The utilization of a diet rich in plant cell walls was studied in a large, desert-dwelling, herbivorous lizard, Uromastyx aegyptius (Agamidae). The diet eaten by U. aegyptius in spring in the ‘Arava Valley, Israel, consisted almost entirely of leaves and fruits of short-lived annual plant species. The leaves contained only moderate levels of fibre compared with grasses and tree leaves, but those fruits eaten were markedly higher in fibre and lignin. All items had notably high contents of ash.
Following oral doses of [14C] cellulose, 14CO2 was detected in respired air from U. aegyptius, demonstrating that the cellulose was digested and that the lizards gained oxidative energy from cellulose degradation. The hind gut was the principal site of microbial activity and the apparent digestibility of the cell-wall fraction was 69%. Similarly, the caecum/proximal colon had the highest concentrations of SCFA (76–120 mM).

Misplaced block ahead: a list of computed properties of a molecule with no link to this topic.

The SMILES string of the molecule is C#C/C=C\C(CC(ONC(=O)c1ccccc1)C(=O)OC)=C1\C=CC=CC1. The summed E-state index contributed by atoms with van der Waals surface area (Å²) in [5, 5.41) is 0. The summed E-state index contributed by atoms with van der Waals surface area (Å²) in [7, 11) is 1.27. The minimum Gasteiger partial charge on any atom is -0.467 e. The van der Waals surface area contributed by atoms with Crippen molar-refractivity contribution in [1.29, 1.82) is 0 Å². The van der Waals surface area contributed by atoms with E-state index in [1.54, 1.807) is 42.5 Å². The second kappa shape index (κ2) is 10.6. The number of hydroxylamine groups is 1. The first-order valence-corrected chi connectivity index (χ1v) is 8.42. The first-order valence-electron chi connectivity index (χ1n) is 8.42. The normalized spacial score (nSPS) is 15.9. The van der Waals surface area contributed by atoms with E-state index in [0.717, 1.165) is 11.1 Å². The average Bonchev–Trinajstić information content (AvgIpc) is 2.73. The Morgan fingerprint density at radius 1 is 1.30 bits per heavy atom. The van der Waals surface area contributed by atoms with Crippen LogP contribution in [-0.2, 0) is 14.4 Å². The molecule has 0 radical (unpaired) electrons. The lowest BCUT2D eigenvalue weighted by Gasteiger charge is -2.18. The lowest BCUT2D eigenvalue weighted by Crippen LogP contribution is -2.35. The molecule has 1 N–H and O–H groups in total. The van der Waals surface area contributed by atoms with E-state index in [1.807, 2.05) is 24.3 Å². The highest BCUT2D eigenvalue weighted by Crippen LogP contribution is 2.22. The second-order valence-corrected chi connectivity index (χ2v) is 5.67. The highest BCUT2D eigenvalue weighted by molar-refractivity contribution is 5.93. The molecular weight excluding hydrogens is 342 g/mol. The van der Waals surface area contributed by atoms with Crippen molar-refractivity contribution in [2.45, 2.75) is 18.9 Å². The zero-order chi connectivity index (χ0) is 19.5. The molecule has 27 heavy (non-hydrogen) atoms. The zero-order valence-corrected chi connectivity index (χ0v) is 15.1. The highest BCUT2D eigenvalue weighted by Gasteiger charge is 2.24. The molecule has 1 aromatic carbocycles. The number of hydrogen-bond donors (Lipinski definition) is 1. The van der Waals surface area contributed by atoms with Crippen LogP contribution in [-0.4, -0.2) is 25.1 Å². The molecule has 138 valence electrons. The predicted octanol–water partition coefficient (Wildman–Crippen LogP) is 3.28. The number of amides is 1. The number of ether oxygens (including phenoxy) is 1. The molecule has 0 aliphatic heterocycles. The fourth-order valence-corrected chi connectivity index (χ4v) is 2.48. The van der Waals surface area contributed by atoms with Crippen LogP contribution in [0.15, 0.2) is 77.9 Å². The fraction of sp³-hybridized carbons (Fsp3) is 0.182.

The mean rate of SCFA production at 40 C in vitro was 31 mmol/1 h-1. Assuming that this is representative of daily production rate, 69 kJ/kg d-1 would be made available to the animal. This is 47% of the mean digestible energy intake estimated in free-living animals. Microbial fermentation contributes an important part of the energy budget of U. aegyptius but the effects of variation in body temperature on digestion and fermentation need further consideration.
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